Cory Booker had made many media appearances and has a share of admirers.  Single men are frowned upon and suspected of being closet gays.  His new girl friend, activist and actress Rosario Dawson could be an asset.

Pete Buttigieg would not have been possible a decade or so ago.  A gay mayor of a fairly small city, but he has already aroused very positive attention.  His intelligence strikes many as outstanding and he has quick reaction to questions.

A lot of good people have been left out of my assessment which is more a reflection of the multitude than their individual value.  My focus is on the Trump question.  Name recognition is critical, after all most people base their decisions of what has filtered through to their attention.

The winner could turn out to be someone not mentioned.  The debates and fund raising will juggle perceptions of relative merit.  The Vice Presidential candidate could emerge from these candidates or not.  Balancing the duo ticket is considered important to the campaign.  The primary candidates in many cases will boost their popularity which can be transferred to the package.  Senators often have a national brand awareness, but Governors actually have more administrative experience.  Hopefully business experience won't be a priority.  Science awareness should be a factor.  Diversity of options could be a positive favor.

Mike Pence is an interesting case.  Apparently Paul Manafort realized that Donald's reputation would not encourage evangelicals to support him and manipulated events to get Mike Pence on as vice president.  It is a wonder that he would pair himself with such as obvious offensive candidate, but it is speculated he had his own ambitions.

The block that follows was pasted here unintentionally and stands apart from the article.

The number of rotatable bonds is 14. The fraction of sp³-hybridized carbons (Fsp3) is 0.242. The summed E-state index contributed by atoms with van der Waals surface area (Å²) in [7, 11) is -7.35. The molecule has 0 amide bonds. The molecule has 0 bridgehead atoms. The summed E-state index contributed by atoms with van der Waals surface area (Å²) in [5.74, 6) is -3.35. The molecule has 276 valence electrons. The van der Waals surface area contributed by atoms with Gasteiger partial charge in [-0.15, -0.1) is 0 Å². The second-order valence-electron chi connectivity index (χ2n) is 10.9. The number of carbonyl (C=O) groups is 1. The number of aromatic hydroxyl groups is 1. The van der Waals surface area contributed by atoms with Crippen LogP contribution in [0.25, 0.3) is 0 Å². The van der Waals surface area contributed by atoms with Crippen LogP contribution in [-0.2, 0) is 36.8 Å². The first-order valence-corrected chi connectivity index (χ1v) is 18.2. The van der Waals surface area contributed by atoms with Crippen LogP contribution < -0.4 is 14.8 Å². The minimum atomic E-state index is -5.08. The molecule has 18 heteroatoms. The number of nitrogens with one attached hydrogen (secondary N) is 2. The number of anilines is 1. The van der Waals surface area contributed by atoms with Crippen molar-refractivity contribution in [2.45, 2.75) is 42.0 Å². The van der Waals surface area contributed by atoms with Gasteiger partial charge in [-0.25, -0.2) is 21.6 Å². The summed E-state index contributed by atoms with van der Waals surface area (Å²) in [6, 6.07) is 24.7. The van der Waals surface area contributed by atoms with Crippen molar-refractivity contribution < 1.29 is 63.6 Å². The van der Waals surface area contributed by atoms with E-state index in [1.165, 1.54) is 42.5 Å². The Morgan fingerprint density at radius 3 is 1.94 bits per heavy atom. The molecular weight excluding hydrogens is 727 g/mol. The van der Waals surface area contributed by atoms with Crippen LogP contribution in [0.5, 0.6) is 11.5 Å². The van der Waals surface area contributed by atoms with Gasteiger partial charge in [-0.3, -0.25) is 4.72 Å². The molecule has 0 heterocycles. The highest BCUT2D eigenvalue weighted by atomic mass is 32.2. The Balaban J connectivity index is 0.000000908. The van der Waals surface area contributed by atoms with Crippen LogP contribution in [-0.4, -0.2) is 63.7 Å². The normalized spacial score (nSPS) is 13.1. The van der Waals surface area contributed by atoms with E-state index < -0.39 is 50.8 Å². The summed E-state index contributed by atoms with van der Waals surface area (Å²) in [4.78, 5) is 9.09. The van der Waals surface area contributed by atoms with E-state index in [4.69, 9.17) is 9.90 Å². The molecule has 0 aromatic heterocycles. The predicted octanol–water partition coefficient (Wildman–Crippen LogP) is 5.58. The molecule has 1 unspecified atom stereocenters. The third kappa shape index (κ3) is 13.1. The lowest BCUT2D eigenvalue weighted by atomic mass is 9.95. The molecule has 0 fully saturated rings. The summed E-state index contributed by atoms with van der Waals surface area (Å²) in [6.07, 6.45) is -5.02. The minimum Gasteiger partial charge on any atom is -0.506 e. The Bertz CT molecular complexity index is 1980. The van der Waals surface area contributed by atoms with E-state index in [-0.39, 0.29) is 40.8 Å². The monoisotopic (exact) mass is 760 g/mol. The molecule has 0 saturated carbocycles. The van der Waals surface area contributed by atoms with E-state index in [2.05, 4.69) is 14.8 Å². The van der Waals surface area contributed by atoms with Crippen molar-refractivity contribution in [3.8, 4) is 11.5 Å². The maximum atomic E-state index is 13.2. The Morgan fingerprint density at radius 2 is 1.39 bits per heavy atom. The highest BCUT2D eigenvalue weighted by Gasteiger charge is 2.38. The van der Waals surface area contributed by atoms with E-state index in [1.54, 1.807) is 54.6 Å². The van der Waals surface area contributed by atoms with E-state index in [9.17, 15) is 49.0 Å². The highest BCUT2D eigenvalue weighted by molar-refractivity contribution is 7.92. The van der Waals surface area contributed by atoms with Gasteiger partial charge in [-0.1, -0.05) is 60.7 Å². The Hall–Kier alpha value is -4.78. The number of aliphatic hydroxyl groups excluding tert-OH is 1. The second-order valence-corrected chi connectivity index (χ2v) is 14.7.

The possibility of a female duo has been raised.  It could draw more female voters, but the Democrats are already strong in that area.  Aside from turning off misogynist males it could also have a negative impact with evangelical women who feel women's place is in the home.  Women like Jacinda Ardern draw admiration from both sexes  helping to create a better atmosphere.

In the last election Climate Change was seldom discussed.  Partly suspect that the media did not want to offend some of their big advertisers.  Unfortunately the danger has accelerated and it will be harder for denialists to be taken seriously.

Trump loves to cut down his opponents with a slick nickname and insults.  Everyone is vulnerable, but really he is also very vulnerable.  He seems very sensitive to criticism and is transparent in his hate for Obama who in reality was a far superior president.

I am inclined to believe almost any one of them could beat Trump.  More voters are conscious of third party dangers.  The demographics are moving favorably for the Democrats.  Trump has lost more voters than he has gained by his mercurial ways and policies. Turnout is critical.  Trump has a hard core of believers he can count on, but the more lethargic voters are more conscious they will definitely lose if they don't vote.

In addition to a concern about beating Trump, another danger the Democrats do face is a purity test.  No person is without fault.  I would like to think that intelligent caring people learn from their mistakes, but too many people are not willing to forgive.  Most of the candidates have already found it necessary to apologize for past behavior or choices made under unique circumstances.  A recent example inspired a blog on the topic:

PHOTO EXPLANATION:  Admittedly not my best, but Benjamin Franklin was a most admired American who never ran for President.  You can't run today without a lot of money and you really have to want it.  Perhaps suitable people would prefer a role like Benjamin Franklin's, after all he contributed to America's success and is recognized more than many of the subsequent presidents.